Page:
1.05.2005

POETRY WITHOUT GIMMICK: BETH ANN FENNELLY'S TENDER HOOKS

A review by Elizabeth Buckalew

If Muriel Rukeyser first wondered what would happen if a woman told the truth about her life, poet Beth Ann Fennelly has offered an answer. To read Tender Hooks, Fennelly's second book, is to encounter Fennelly herself, who throws open the doors of her life and invites readers inside. She introduces herself and others: her husband, fiction writer Tom Franklin; their young daughter, Claire; and poet-friend Ann Fisher-Wirth show up regularly, and the poems flow directly from Fennelly's life. As she explains on the jacket, Fennelly wrote Tender Hooks "to figure out what [she] was experiencing," and her poems proceed as explorations rather than proclamations. Fennelly demonstrates great versatility: she writes heroic couplets, sonnets, prose poems, and free verse. Some poems span eighteen pages; others, such as "First Day at Daycare," contain a mere fifteen syllables: "My daughter comes home smelling like another woman's perfume." Just as Fennelly's daughter carries the scent of another woman, these poems hold traces of other poets. However, they never allow their literary forbearers to overshadow their own poetics. Fennelly demonstrates an acute awareness of things literary, but she defines herself within this context rather than being subsumed by it.

Tender Hooks chronicles Fennelly's explorations, and its poems often juxtapose her life with people in it or with the outside world. "A Study of Writing Habits," for example, travels from Fennelly's composition classroom to her experience at Wrigley Field, from the papers of Ogden Nash to the poems of Moore and Bishop. Each stop raises questions; at Wrigley, Fennelly enjoys watching the umpires clean home plate, then wonders, half playfully and half self-consciously, "Does this make me a domestic poet?" Subsequent poems explore Fennelly's sensitivity to the impossibility of language, a theme introduced in her first book, Open House. She rigorously investigates miscommunications and misnomers, as in the prose poem "Waiting for the Heart to Moderate," which begins, "Adults had a drink, they said, to take the edge off, so that's how she came to understand growing up: erosion."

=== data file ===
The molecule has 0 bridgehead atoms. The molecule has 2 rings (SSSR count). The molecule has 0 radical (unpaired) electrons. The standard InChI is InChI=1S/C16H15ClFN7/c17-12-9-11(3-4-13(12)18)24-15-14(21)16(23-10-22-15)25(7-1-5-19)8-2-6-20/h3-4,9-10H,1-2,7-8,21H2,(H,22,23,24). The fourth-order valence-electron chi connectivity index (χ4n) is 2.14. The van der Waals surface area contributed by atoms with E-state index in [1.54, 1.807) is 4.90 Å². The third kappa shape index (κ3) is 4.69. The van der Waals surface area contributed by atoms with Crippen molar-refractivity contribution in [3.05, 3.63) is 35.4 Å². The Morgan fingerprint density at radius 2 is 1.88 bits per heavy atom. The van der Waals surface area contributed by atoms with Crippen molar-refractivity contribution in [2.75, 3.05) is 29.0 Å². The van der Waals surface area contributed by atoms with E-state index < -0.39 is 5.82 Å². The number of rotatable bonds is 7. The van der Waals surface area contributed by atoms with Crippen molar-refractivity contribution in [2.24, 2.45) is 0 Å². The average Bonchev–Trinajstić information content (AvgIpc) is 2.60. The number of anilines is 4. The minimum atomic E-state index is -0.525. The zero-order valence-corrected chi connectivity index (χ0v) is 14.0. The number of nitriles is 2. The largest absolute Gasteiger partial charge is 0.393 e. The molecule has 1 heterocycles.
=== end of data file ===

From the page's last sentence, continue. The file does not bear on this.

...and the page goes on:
"Telling the Gospel Truth," a stunning, ten-section poem originally published in The Kenyon Review, links reflections on faith and writing to the realities of being a mother. Many of Tender Hooks' poems explore parenthood; Fennelly discusses childbirth, miscarriage, nursing, and child-rearing. Though these themes are common, Fennelly addresses them without melodrama and with fresh insight. Fennelly's role as a parent also allows her a fresh perspective on language and its acquisition, and the poems often discuss Claire, Fennelly's toddler, learning to speak. Readers see Claire master the word ball and then use it on every round object she encounters, but we also see language from Fennelly's perspective. Her descriptions are always exact, as in "Why We Shouldn't Write Love Poems, or, If We Must, Why We Shouldn't Publish Them," which reads, "We fall in love, we fumble for a pen, we send our poems out like Jehovah's Witnesses--in time they return home, and when they do, they find the locks changed." Fennelly makes writing appear effortless, "the way thin people seem naturally thin."

There is a risk inherent in such talent and ease, of course; models of the poet as untouchable sage abound, and they often repel readers. Fennelly, however, is wise enough not to be such a poet. She reveals her questions and uncertainties, and she does not assume a self-righteous posture. She crafts poems from rejection slips, weeps before her students, pokes fun at herself and her jealousy of Claire's "Daddy Phase," confessing, "I would like to pitch a fit when she ducks my kiss." Fennelly's poems are candid and welcoming. They are works likely to make readers long to invite her to dinner.

In Tender Hooks, Fennelly accomplishes what few poets ever master: she roots her poems in the specifics of everyday life, but she does so without banality and with great intelligence and wit. These poems are frank without relying on shock value; they are smart without being pompous. Although the title comes from a phrase Fennelly misunderstood as a child, it provides an apt glimpse at the volume's contents. Fennelly's poems offer a warm, generous protagonist who embraces challenging topics. Her poems explore the people and things that bear tender hooks, those entities that simultaneously compel and confound, bind and barb, those things that enthrall us.

Elizabeth Buckalew received her BA from Davidson College in North Carolina and is currently pursuing a PhD in English at the University of Alabama. The book is Tender Hooks by Beth Ann Fennelly. W.W. Norton, 2004.

2 comments:

Mark said...

Tender Hooks, eh? Nothing like Tender Buttons?

Journey_of_Life said...
This comment has been removed by the author.